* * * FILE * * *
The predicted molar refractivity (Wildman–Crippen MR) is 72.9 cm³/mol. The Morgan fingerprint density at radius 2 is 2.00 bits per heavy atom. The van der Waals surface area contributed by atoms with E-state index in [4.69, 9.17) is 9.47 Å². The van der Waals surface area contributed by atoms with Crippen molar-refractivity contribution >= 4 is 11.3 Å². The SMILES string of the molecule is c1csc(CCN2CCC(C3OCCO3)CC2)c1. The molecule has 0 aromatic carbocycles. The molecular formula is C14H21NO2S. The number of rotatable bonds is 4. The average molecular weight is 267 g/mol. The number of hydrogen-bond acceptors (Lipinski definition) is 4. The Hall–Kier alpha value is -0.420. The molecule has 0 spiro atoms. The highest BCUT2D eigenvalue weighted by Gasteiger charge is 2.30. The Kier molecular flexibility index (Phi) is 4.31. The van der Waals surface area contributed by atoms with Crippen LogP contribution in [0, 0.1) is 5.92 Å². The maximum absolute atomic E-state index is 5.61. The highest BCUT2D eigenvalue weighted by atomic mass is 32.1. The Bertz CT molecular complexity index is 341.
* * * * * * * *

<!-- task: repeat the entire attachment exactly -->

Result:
The predicted molar refractivity (Wildman–Crippen MR) is 72.9 cm³/mol. The Morgan fingerprint density at radius 2 is 2.00 bits per heavy atom. The van der Waals surface area contributed by atoms with E-state index in [4.69, 9.17) is 9.47 Å². The van der Waals surface area contributed by atoms with Crippen molar-refractivity contribution >= 4 is 11.3 Å². The SMILES string of the molecule is c1csc(CCN2CCC(C3OCCO3)CC2)c1. The molecule has 0 aromatic carbocycles. The molecular formula is C14H21NO2S. The number of rotatable bonds is 4. The average molecular weight is 267 g/mol. The number of hydrogen-bond acceptors (Lipinski definition) is 4. The Hall–Kier alpha value is -0.420. The molecule has 0 spiro atoms. The highest BCUT2D eigenvalue weighted by Gasteiger charge is 2.30. The Kier molecular flexibility index (Phi) is 4.31. The van der Waals surface area contributed by atoms with Crippen LogP contribution in [0, 0.1) is 5.92 Å². The maximum absolute atomic E-state index is 5.61. The highest BCUT2D eigenvalue weighted by atomic mass is 32.1. The Bertz CT molecular complexity index is 341.